This is a question we are asked constantly by our clients. So, we thought we’d have our Production Director, Ken Goldner, break down what the heck a “high resolution” image actually is. One thing to note before we get started: the explanation below concerns raster images (images made up of pixels) as opposed to vector images, which are resolution-independent.
terms to know:
raster = pixel-based art
vector = resolution-independent art
ppi = measurement unit that means “pixels per inch”
RGB = color space for digital designs
CMYK = color space for printed designs
300 ppi = print resolution
72 ppi = digital resolution
what’s the size?
It’s commonly believed that, for printing purposes, 300 pixels per inch (ppi) is HiRes. In most cases that’s true, but that also depends on the physical size at which the image will be used. For example, if the source image is 4 inches wide and 300 ppi, but will be used at 8 inches wide, that’s a 200% enlargement, so the reproduction resolution becomes 150 ppi, which is no longer HiRes.
do not enlarge
As a rule, raster images should never be enlarged beyond the optimum usage resolution*. It is okay to reduce them, as long as they start and remain at optimum or higher resolution.
billboards have their own rules
As mentioned, for most standard printing purposes, 300 ppi at usage size will suffice as HiRes. But what if the reproduction will be a large billboard? In this case, optimum resolution is usually about 100 ppi. Resolution requirements should always be confirmed with the vendor.
we need context
We see that knowing usage size is necessary to determine HiRes status. Also necessary is knowing the reproduction method. What if the image is not for printing, but for use on a website? In this case, the optimum resolution would be about 72 ppi at usage size. Also, knowing that the reproduction process will be digital on a screen tells us that the image should be in RGB format, instead of CMYK format, which is used for printing.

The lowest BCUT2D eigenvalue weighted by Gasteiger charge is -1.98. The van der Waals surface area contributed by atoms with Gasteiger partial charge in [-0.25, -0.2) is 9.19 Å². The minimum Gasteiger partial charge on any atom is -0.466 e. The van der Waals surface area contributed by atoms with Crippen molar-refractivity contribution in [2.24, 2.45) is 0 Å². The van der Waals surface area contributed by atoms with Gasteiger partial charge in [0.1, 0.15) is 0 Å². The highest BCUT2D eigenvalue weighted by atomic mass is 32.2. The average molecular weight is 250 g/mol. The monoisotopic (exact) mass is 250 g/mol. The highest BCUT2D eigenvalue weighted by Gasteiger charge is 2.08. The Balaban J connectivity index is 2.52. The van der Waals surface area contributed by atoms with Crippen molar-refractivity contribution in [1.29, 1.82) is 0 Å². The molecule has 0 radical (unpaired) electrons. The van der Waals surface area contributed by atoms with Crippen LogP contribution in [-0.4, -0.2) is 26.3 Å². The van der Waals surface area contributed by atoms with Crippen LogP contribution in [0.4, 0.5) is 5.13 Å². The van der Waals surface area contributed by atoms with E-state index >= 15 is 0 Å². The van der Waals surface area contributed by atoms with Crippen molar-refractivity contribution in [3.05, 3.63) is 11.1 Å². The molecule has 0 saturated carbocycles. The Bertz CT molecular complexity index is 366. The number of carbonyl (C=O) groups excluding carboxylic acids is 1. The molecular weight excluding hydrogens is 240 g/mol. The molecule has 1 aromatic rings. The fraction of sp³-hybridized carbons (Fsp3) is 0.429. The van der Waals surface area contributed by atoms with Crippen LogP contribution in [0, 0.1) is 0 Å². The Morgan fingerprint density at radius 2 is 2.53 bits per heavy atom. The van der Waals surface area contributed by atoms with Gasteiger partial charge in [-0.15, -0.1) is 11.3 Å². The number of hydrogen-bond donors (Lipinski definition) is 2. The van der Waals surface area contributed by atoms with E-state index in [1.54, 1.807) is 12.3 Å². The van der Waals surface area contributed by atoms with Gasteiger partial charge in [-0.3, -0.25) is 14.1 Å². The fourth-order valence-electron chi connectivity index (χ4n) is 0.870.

for future requests
The next time you request a HiRes image, be sure to include the usage size and the reproduction method. Even better, include the usage resolution if you know it. For example: “eight inches wide at 300 pixels per inch.”
*Since raster images contain a finite amount of pixel information, they cannot be enlarged without lowering resolution. They can be up-sampled to a higher resolution, but the application doing that will create new pixels by using existing pixels to try to figure out what the new pixels should look like. This usually results in blurring. Up-sampling an image, along with careful retouching as necessary, should be a last resort, used only if there’s no other way to achieve the desired results.
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